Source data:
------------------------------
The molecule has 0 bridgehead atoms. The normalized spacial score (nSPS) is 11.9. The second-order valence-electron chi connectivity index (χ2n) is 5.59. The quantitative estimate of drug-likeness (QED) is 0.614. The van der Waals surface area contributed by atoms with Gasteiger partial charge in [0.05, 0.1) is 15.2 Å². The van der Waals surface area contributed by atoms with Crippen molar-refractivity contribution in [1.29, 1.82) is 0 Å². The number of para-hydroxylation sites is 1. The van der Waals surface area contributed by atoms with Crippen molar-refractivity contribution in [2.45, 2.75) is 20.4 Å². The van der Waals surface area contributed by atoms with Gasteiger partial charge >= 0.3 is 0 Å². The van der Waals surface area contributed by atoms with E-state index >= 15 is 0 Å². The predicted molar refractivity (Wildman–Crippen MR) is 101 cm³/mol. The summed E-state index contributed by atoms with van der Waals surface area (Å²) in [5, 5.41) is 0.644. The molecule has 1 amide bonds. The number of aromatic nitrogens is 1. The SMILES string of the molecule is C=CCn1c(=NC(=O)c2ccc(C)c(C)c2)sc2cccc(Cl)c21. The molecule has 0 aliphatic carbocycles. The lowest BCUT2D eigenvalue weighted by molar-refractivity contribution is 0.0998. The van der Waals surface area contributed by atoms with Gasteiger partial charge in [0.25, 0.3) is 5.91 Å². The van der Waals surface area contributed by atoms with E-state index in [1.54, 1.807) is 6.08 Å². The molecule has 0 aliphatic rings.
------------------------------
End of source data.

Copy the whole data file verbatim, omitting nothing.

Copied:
The molecule has 0 bridgehead atoms. The normalized spacial score (nSPS) is 11.9. The second-order valence-electron chi connectivity index (χ2n) is 5.59. The quantitative estimate of drug-likeness (QED) is 0.614. The van der Waals surface area contributed by atoms with Gasteiger partial charge in [0.05, 0.1) is 15.2 Å². The van der Waals surface area contributed by atoms with Crippen molar-refractivity contribution in [1.29, 1.82) is 0 Å². The number of para-hydroxylation sites is 1. The van der Waals surface area contributed by atoms with Crippen molar-refractivity contribution in [2.45, 2.75) is 20.4 Å². The van der Waals surface area contributed by atoms with Gasteiger partial charge >= 0.3 is 0 Å². The van der Waals surface area contributed by atoms with E-state index >= 15 is 0 Å². The predicted molar refractivity (Wildman–Crippen MR) is 101 cm³/mol. The summed E-state index contributed by atoms with van der Waals surface area (Å²) in [5, 5.41) is 0.644. The molecule has 1 amide bonds. The number of aromatic nitrogens is 1. The SMILES string of the molecule is C=CCn1c(=NC(=O)c2ccc(C)c(C)c2)sc2cccc(Cl)c21. The molecule has 0 aliphatic carbocycles. The lowest BCUT2D eigenvalue weighted by molar-refractivity contribution is 0.0998. The van der Waals surface area contributed by atoms with Gasteiger partial charge in [0.25, 0.3) is 5.91 Å². The van der Waals surface area contributed by atoms with E-state index in [1.54, 1.807) is 6.08 Å². The molecule has 0 aliphatic rings.